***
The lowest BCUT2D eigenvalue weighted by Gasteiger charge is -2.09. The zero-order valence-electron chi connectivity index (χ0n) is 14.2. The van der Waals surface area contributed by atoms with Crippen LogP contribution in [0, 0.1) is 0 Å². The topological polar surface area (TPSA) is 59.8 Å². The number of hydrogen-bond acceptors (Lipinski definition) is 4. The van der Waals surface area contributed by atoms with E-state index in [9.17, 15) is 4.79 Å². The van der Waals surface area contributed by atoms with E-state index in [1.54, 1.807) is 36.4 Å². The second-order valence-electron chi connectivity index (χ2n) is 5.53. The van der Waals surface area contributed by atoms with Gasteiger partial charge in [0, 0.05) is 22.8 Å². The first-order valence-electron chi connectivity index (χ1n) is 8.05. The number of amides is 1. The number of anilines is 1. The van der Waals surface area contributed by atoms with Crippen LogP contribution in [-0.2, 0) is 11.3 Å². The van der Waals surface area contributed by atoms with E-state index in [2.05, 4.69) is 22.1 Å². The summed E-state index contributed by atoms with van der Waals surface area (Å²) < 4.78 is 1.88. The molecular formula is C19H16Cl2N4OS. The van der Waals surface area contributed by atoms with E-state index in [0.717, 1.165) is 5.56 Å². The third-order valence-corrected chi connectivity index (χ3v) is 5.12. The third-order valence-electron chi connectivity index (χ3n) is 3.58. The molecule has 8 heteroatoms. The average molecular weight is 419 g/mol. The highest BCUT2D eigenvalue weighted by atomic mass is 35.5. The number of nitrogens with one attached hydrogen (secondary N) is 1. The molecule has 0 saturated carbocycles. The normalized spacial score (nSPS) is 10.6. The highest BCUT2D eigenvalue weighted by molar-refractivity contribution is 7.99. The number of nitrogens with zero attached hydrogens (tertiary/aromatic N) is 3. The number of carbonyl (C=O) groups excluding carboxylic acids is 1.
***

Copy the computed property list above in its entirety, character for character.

The lowest BCUT2D eigenvalue weighted by Gasteiger charge is -2.09. The zero-order valence-electron chi connectivity index (χ0n) is 14.2. The van der Waals surface area contributed by atoms with Crippen LogP contribution in [0, 0.1) is 0 Å². The topological polar surface area (TPSA) is 59.8 Å². The number of hydrogen-bond acceptors (Lipinski definition) is 4. The van der Waals surface area contributed by atoms with E-state index in [9.17, 15) is 4.79 Å². The van der Waals surface area contributed by atoms with E-state index in [1.54, 1.807) is 36.4 Å². The second-order valence-electron chi connectivity index (χ2n) is 5.53. The van der Waals surface area contributed by atoms with Gasteiger partial charge in [0, 0.05) is 22.8 Å². The first-order valence-electron chi connectivity index (χ1n) is 8.05. The number of amides is 1. The number of anilines is 1. The van der Waals surface area contributed by atoms with Crippen LogP contribution in [-0.2, 0) is 11.3 Å². The van der Waals surface area contributed by atoms with E-state index in [2.05, 4.69) is 22.1 Å². The summed E-state index contributed by atoms with van der Waals surface area (Å²) < 4.78 is 1.88. The molecular formula is C19H16Cl2N4OS. The van der Waals surface area contributed by atoms with E-state index in [0.717, 1.165) is 5.56 Å². The third-order valence-corrected chi connectivity index (χ3v) is 5.12. The third-order valence-electron chi connectivity index (χ3n) is 3.58. The molecule has 8 heteroatoms. The average molecular weight is 419 g/mol. The highest BCUT2D eigenvalue weighted by atomic mass is 35.5. The number of nitrogens with one attached hydrogen (secondary N) is 1. The molecule has 0 saturated carbocycles. The normalized spacial score (nSPS) is 10.6. The highest BCUT2D eigenvalue weighted by molar-refractivity contribution is 7.99. The number of nitrogens with zero attached hydrogens (tertiary/aromatic N) is 3. The number of carbonyl (C=O) groups excluding carboxylic acids is 1.